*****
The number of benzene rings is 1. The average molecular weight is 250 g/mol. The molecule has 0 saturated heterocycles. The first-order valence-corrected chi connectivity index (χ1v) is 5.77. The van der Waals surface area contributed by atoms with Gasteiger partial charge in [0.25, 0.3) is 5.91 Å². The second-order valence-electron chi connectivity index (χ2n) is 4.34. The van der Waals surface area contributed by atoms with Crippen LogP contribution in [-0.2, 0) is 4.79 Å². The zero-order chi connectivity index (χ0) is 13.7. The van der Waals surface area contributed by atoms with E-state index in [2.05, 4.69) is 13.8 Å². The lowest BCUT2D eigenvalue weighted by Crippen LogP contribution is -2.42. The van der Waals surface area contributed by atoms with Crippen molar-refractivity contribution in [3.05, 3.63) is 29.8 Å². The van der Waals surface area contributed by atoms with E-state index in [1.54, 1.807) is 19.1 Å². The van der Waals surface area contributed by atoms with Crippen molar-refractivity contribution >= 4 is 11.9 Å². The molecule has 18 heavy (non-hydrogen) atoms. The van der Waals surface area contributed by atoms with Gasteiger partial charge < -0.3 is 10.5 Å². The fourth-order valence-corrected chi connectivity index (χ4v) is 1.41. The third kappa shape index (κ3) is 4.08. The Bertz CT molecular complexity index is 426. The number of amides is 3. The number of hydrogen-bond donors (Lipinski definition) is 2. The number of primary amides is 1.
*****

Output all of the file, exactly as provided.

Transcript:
The number of benzene rings is 1. The average molecular weight is 250 g/mol. The molecule has 0 saturated heterocycles. The first-order valence-corrected chi connectivity index (χ1v) is 5.77. The van der Waals surface area contributed by atoms with Gasteiger partial charge in [0.25, 0.3) is 5.91 Å². The second-order valence-electron chi connectivity index (χ2n) is 4.34. The van der Waals surface area contributed by atoms with Crippen LogP contribution in [-0.2, 0) is 4.79 Å². The zero-order chi connectivity index (χ0) is 13.7. The van der Waals surface area contributed by atoms with E-state index in [2.05, 4.69) is 13.8 Å². The lowest BCUT2D eigenvalue weighted by Crippen LogP contribution is -2.42. The van der Waals surface area contributed by atoms with Crippen molar-refractivity contribution in [3.05, 3.63) is 29.8 Å². The van der Waals surface area contributed by atoms with E-state index in [1.54, 1.807) is 19.1 Å². The van der Waals surface area contributed by atoms with Crippen molar-refractivity contribution >= 4 is 11.9 Å². The molecule has 18 heavy (non-hydrogen) atoms. The van der Waals surface area contributed by atoms with Gasteiger partial charge < -0.3 is 10.5 Å². The fourth-order valence-corrected chi connectivity index (χ4v) is 1.41. The third kappa shape index (κ3) is 4.08. The Bertz CT molecular complexity index is 426. The number of amides is 3. The number of hydrogen-bond donors (Lipinski definition) is 2. The number of primary amides is 1.